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a collection of objects linked together in linear fashion, or end to end, as the assemblage of atoms or radicals in a chemical compound, or an assemblage of individual bacterial cells.
branched chain an open chain of atoms, usually carbon, with one or more side chains attached to it.
closed chain several atoms linked together so as to form a ring, which may be saturated, as in cyclopentane, or aromatic, as in benzene.
H chain (heavy chain) any of the large polypeptide chains of five classes that, paired with the L or light chains, make up the antibody molecule of an immunoglobulin; heavy chains bear the antigenic determinants that differentiate the classes of immunoglobulins. See also heavy chain disease.
J chain a polypeptide occurring in polymeric IgM and IgA molecules.
L chain (light chain) either of the two small polypeptide chains (molecular weight 22,000) that, when linked to H or heavy chains by disulfide bonds, make up the antibody molecule of an immunoglobulin monomer; they are of two types, kappa and lambda, which are unrelated to immunoglobulin class differences.
open chain a series of atoms united in a straight line; components of this series are related to methane.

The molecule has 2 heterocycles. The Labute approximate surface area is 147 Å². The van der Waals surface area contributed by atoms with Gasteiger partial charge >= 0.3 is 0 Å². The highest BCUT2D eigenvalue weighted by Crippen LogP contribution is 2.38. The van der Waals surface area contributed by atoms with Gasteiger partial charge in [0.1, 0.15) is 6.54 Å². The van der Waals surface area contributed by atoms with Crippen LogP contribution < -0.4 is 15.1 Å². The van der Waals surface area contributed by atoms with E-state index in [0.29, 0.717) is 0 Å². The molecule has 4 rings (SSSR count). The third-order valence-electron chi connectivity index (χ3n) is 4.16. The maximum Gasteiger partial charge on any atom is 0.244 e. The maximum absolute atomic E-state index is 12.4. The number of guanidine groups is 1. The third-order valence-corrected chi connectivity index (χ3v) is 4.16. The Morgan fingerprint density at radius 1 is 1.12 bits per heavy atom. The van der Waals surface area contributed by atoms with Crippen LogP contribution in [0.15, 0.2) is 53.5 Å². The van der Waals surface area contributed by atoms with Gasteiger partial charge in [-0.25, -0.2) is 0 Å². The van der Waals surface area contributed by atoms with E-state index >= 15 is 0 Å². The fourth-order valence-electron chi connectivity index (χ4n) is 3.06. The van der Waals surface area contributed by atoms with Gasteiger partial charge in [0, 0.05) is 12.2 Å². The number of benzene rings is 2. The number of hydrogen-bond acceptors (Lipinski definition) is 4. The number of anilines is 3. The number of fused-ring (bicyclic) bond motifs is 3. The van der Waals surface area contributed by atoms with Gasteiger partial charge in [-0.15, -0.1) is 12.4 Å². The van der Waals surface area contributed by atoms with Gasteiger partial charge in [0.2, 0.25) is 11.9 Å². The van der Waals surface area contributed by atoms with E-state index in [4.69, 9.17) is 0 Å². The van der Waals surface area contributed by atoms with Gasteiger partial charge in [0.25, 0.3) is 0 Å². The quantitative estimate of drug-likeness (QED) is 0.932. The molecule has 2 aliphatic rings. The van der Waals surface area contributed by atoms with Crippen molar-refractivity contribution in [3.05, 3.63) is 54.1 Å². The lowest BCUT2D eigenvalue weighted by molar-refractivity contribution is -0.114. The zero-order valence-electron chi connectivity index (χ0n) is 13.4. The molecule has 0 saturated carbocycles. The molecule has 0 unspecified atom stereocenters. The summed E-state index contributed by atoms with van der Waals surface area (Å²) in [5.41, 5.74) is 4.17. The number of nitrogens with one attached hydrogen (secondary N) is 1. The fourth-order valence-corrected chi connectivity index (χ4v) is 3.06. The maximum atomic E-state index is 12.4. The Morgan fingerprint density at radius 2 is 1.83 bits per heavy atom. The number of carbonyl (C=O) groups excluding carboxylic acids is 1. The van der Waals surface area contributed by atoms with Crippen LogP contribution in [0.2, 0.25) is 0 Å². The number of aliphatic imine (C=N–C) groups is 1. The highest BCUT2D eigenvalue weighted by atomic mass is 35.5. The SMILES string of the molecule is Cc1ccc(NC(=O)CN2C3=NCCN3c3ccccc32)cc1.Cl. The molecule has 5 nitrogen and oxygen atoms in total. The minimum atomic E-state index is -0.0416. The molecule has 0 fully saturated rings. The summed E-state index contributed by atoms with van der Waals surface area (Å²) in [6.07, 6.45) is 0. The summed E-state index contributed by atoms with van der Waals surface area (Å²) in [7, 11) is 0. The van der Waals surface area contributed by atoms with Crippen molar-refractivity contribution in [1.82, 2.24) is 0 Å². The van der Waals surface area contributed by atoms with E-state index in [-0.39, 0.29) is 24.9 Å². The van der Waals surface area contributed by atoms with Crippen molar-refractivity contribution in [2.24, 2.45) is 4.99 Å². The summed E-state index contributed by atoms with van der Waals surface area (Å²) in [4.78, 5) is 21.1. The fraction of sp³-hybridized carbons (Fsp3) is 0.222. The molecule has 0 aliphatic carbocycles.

chain reaction a chemical reaction that is self-propagating; each time a free radical is destroyed a new one is formed.
side chain a group of atoms attached to a larger chain or to a ring.
Miller-Keane Encyclopedia and Dictionary of Medicine, Nursing, and Allied Health, Seventh Edition. © 2003 by Saunders, an imprint of Elsevier, Inc. All rights reserved.
a self-perpetuating process in which a product of one step in the reaction serves to bring about the next step in the reaction. Compare: autocatalysis, chain reflex.
Farlex Partner Medical Dictionary © Farlex 2012
chain re·ac·tion(chān rē-ak'shŭn)
A self-perpetuating reaction in which a product of one step in the reaction itself serves to bring about the next step in the reaction, and so on.
Medical Dictionary for the Health Professions and Nursing © Farlex 2012
chain reactionA self-sustaining reaction maintained by producing products that induce it. Neutrons produced by atomic fission in a mass of uranium can induce sustainable further fission of uranium atoms.
Collins Dictionary of Medicine © Robert M. Youngson 2004, 2005
chain reactiona chemical or atomic reaction in which the products of each state promote a subsequent reaction. Initially there is a slow induction period, but as the reaction progresses the reaction rate is accelerated.
Collins Dictionary of Biology, 3rd ed. © W. G. Hale, V. A. Saunders, J. P. Margham 2005